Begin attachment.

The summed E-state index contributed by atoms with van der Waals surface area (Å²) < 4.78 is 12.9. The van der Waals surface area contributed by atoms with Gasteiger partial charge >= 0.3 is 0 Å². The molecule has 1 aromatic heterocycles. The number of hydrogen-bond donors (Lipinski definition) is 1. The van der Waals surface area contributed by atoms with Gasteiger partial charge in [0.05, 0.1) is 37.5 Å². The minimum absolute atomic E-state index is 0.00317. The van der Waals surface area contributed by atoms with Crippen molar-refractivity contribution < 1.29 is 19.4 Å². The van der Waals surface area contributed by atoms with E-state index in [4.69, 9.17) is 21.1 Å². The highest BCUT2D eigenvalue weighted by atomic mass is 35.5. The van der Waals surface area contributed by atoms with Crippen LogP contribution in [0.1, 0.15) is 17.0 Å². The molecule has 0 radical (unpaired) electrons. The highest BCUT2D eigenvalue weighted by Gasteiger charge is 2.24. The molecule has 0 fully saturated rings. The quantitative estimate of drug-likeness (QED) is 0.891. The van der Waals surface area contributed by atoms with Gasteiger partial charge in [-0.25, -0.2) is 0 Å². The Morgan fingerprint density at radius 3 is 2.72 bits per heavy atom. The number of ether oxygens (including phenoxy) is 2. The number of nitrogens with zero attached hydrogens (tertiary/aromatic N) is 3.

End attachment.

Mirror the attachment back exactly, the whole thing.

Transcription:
The summed E-state index contributed by atoms with van der Waals surface area (Å²) < 4.78 is 12.9. The van der Waals surface area contributed by atoms with Gasteiger partial charge >= 0.3 is 0 Å². The molecule has 1 aromatic heterocycles. The number of hydrogen-bond donors (Lipinski definition) is 1. The van der Waals surface area contributed by atoms with Gasteiger partial charge in [0.05, 0.1) is 37.5 Å². The minimum absolute atomic E-state index is 0.00317. The van der Waals surface area contributed by atoms with Crippen molar-refractivity contribution < 1.29 is 19.4 Å². The van der Waals surface area contributed by atoms with E-state index in [4.69, 9.17) is 21.1 Å². The highest BCUT2D eigenvalue weighted by atomic mass is 35.5. The van der Waals surface area contributed by atoms with Crippen LogP contribution in [0.1, 0.15) is 17.0 Å². The molecule has 0 radical (unpaired) electrons. The highest BCUT2D eigenvalue weighted by Gasteiger charge is 2.24. The molecule has 0 fully saturated rings. The quantitative estimate of drug-likeness (QED) is 0.891. The van der Waals surface area contributed by atoms with Gasteiger partial charge in [-0.25, -0.2) is 0 Å². The Morgan fingerprint density at radius 3 is 2.72 bits per heavy atom. The number of ether oxygens (including phenoxy) is 2. The number of nitrogens with zero attached hydrogens (tertiary/aromatic N) is 3.